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Life

The Imbalanced Problem with Work/Life Balance

Balancing is for your checkbook, gymnastics, and nutrition; not for your people’s work/life ratio.

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Balance…it requires an equal distribution of value between two or more subjects to maintain steady composure and equitable proportionality. (more…)

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How to Find the Courage to Start New

Change is scary, but it’s a normal part of life.

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It’s 2023, a new year, new you, right? But how do we start over? How do we make the changes in our lives that we crave so much to see?  (more…)

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Failing is More Important Than Succeeding

Failure is an integral part of life as life is incomplete without failures.

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People often consider failure a stigma.  Society often doesn’t respect the people who failed and avoids and criticizes their actions. Failure is an integral part of life as life is incomplete without failures. Not to have endeavored is worse than failing in life as at some stage of your life you regret not having tried in your life.  (more…)

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Life

5 Indicators of Unresolved Attachment Trauma

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Emotional Attachment Trauma

Trauma caused during specific stages of a child’s development, known as attachment trauma, can have lasting effects on a person’s sense of safety, security, predictability, and trust. This type of trauma is often the result of abuse, neglect, or inconsistent care from a primary caregiver.

Individuals who have not fully processed attachment trauma may display similar patterns of behavior and physical or psychological symptoms that negatively impact their adult lives, including the choices they make in relationships and business.

Unfortunately, many people may not even be aware that they are struggling with trauma. Research estimates that 6% of the population will experience PTSD in their lifetime, with a majority of males and females having experienced significant trauma.

Unresolved attachment trauma can significantly impair the overall quality of a person’s life, including their ability to form healthy relationships and make positive choices for themselves. One well-known effect of unhealed attachment trauma is the compulsion to repeat past wounds by unconsciously selecting romantic partners who trigger their developmental trauma.

However, there are other less recognized but equally detrimental signs of unprocessed developmental trauma.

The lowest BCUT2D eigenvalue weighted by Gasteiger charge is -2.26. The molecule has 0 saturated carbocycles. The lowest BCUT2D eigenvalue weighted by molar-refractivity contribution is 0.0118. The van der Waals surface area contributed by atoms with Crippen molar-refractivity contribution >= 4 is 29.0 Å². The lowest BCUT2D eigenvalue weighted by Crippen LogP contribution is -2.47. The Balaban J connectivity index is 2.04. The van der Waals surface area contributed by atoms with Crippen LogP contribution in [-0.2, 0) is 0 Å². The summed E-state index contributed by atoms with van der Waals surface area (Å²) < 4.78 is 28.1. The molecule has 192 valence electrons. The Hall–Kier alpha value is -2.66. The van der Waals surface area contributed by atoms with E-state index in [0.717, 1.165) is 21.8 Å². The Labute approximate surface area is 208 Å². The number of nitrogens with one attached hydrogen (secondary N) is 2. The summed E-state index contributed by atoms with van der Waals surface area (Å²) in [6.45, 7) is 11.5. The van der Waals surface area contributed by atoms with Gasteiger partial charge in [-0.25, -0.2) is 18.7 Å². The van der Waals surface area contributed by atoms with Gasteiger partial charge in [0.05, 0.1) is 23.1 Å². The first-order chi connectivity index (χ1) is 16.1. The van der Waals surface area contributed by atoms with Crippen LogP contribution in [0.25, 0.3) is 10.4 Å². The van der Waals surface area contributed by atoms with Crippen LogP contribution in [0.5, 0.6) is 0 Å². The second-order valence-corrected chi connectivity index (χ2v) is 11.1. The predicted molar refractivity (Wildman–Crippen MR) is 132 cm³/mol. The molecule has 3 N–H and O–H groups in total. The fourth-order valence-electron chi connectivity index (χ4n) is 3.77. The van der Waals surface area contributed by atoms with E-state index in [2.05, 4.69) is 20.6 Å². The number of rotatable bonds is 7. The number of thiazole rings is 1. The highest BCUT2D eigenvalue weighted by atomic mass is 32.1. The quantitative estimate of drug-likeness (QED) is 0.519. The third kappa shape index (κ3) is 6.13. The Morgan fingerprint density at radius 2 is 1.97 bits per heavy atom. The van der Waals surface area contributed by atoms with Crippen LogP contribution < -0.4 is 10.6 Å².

Five possible indications of unresolved attachment trauma are:

 

1.  Unconscious Sabotage

Self-sabotage is a common pattern among individuals with unprocessed attachment trauma. This cycle often begins with hurting others, which is then followed by hurting oneself. It is also common for those with attachment trauma to have heightened emotional sensitivity, which can trigger this cycle.

This pattern can manifest in lashing out, shutting down, or impulsive behavior that leads to feelings of guilt, shame, and self-loathing.

Many people with attachment trauma are not aware of their wounds and operate on survival mode, unconsciously testing or challenging the emotional investment of those around them, and pushing them away out of self-preservation and fear of abandonment.

This can lead to a pattern of making poor choices for themselves based on impulsivity.

 

2. Persistent Pain

 
Chronic pain is a common symptom that can stem from early trauma. Studies have shown a connection between physical conditions such as fibromyalgia, headaches, gastrointestinal issues, insomnia, muscle aches, back pain, chest pain, and chronic fatigue with the aftermath of chronic developmental trauma, particularly physical abuse.
 
Research has found that individuals with insecure attachment styles, such as anxious, avoidant, or disorganized, have a higher incidence of somatic symptoms and a history of physical and emotional abuse in childhood compared to those with a secure attachment style.
 
 

3. Behaviors That Block Out Trauma

 
Trauma blocking practises are used to avoid the pain and memories connected with traumatic events.
 
Emotional numbing, avoidance, and escape via briefly pleasurable activities that distract from terrible memories or suffering are common examples. Unfortunately, this escape habit stops people from successfully processing and recovering from their trauma.